2019 Film Reviews

Review: Peter Jackson’s ‘They Shall Not Grow Old’

Peter Jackson is no stranger to directing an epic. And with They Shall Not Grow Old, it’s clear that he can take that power to the documentary world as well. Constructed entirely from archival footage from Britain’s Imperial War Museums of British troops in the first World War, the film is masterful, with the director powerfully portraying the scope and terror of the war.

First and foremost, They Shall Not Grow Old is an astounding feat of editing. It’s not necessarily that Jackson and crew found a story within the 100 hours of footage and 600 hours of interviews — material that they didn’t shoot or conduct themselves, but were rather given — it’s that they found a story and evoked its heart and humanity supremely.

It takes a little while to fully invest in They Shall Not Grow Old, as it jumps straight into its method, presenting the archival footage with narration from real soldiers, and no other information to acclimate viewers to the film. But it’s easy to quickly get lost in it as it sinks its hook. It’s a creeping envelopment. 

There are subtle moments — such as the soldiers sitting together, eating and laughing or playing music — that Jackson lingers on. And he and editor Jabez Olssen push in on the faces, meditating on them intimately. The combination of that focus and of the stories the soldiers tell, of minute aspects of their experience such as the grimy water they used for tea or even their makeshift restrooms, makes for a powerfully humanist touch.

There are rather overt cuts that emphasize the humanity within the death. While soldiers tell stories of what happened to someone in combat, Jackson and Olssen cut from close-ups of smiling faces to the sight of someone who’d been killed. It’s very likely that the exact faces and the dead bodies aren’t the same people, but that’s beside the point. What They Shall Not Grow Old gets at is that any young man could be killed and killed gruesomely, and that they all, at one point, smiled. It makes for a particularly harrowing sequence.

And Jackson and crew should also be commended for their humanist nuance. Averse to politics, the film highlights the relationships that British troops occasionally developed with the German soldiers whom they captured. Many Germans didn’t want to fight, just like many British, and they could find common ground. And in traveling back home after the war, the film also emphasizes the isolation the soldiers felt, making for a narratively wholesome portrait.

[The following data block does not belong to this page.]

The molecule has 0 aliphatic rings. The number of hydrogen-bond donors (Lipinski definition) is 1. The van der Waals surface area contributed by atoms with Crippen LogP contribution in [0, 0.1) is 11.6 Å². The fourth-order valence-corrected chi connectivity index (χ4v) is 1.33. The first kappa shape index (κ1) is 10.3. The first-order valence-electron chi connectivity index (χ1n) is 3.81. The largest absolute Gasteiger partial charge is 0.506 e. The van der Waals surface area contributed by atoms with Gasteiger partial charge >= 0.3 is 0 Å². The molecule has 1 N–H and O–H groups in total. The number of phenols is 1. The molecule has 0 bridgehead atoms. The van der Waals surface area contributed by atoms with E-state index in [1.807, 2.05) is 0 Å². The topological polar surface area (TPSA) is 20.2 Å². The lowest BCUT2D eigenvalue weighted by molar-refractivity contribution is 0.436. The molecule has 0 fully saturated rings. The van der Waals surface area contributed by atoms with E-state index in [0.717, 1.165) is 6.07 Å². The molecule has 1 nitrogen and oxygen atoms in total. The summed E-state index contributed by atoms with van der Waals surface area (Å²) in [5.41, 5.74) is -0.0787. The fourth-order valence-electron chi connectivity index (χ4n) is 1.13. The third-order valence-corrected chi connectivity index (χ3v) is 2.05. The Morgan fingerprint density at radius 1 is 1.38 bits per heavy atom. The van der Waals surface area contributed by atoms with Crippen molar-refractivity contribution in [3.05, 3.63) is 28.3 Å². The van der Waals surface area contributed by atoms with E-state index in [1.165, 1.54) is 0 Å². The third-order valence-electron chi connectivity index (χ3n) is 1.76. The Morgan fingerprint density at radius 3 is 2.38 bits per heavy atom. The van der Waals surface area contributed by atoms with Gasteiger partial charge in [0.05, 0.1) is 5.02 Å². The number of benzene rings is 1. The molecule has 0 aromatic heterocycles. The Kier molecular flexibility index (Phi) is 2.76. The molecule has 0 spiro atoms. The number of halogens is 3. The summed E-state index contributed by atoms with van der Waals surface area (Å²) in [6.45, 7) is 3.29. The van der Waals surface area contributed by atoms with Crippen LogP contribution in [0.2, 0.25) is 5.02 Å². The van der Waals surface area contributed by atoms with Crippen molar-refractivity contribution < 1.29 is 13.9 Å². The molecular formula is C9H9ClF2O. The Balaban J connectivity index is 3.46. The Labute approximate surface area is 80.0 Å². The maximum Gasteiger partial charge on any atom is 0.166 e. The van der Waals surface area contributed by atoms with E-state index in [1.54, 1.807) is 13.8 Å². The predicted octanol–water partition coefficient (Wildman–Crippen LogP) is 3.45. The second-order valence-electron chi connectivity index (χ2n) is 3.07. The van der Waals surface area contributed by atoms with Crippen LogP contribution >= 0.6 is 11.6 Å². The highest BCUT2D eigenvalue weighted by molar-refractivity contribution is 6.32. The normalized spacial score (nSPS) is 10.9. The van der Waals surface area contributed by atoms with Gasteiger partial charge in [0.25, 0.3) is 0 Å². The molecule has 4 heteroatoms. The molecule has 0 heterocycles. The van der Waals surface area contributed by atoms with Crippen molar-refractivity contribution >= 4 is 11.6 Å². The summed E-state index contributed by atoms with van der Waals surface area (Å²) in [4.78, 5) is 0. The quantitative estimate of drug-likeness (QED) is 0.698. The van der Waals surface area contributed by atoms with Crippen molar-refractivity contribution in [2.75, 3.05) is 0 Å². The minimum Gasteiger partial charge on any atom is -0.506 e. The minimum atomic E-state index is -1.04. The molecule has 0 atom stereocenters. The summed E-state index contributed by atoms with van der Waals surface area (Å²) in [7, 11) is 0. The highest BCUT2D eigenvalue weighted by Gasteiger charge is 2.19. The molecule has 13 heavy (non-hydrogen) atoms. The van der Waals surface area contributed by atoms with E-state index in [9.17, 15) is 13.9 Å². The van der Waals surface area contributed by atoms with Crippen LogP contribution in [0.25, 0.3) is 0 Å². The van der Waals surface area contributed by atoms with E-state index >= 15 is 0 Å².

It’s tough to see any of this landing as well as it does, however, were the film not an absolute technical marvel in regard to its sound, its colorization and even its utilization of 3D.

It’s easy to forget that the sound is not actually native to the footage — a testament to the depth of the work. Seemingly every little piece of visual information that would result in sound is accounted for, from distant chattering to walking through mud. And not only is the foley work fantastic, but the mix, particularly during combat sequences, evokes an atmosphere that feels native.

The colorization is immensely impactful too. It doesn’t happen until the soldiers are truly in the trenches, but when that moment comes, it’s quite staggering. It’s almost impressionist painting-like with how the grain is filled in and swims with greater vibrancy and depth. But it also opens up the reality of the world of the war in ways that only color can. Just like the minutiae of the soldier’s experience elevates the film, the minutiae of the colors — the mud, the uniforms, the grass — enhances one’s ability to inhabit that world. 

That’s also where 3D comes in. They Shall Not Grow Old quite literally becomes a window to another world as, at the beginning and end of the film, the image is framed as a small window within blackness on the screen — with the 3D realizing the world on the other side. It’s a very a simple choice, but it’s profoundly effective, as one can feel the presence of the world beyond the frame. When all three of these elements are working at full force, the film offers unparalleled immersion.

And the technical wizardry adds to the film’s overall goals. They Shall Not Grow Old is such an apt title because the experiences of these soldiers are made entirely immediate, through both technical and narrative care. Peter Jackson reaches into the past and immortalizes those lives through film. 

Kyle Kizu (@kylekizu) is a freelance film writer out of Los Angeles. His writing has also appeared in The Hollywood Reporter, IndieWire, Fandor, Crooked Marquee and Film Inquiry. 

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1 reply »

  1. I was deeply moved by this film. All the survivors of that war are dead now, but their voices remain thanks to the BBC. Jackson and his crew did an astonishing job, especially with the sound (though I think in this they were following the footsteps of the work of Erik Ewers and Ira Spiegel in Ken Burns’s The War).
    The most stunning thing to me is that the powerful men who decide to wage war are never touched by its reality; no amount of excellent documentary work will ever show them its horror. The first-person testimonies of the veterans tell the familiar tale of innocence lost in the face of carnage. As C.S. Lewis was to later write, “At that moment there was something not exactly like fear, much less like indifference: a little quavering signal that said, ‘This is war. This is what Homer wrote about.’”

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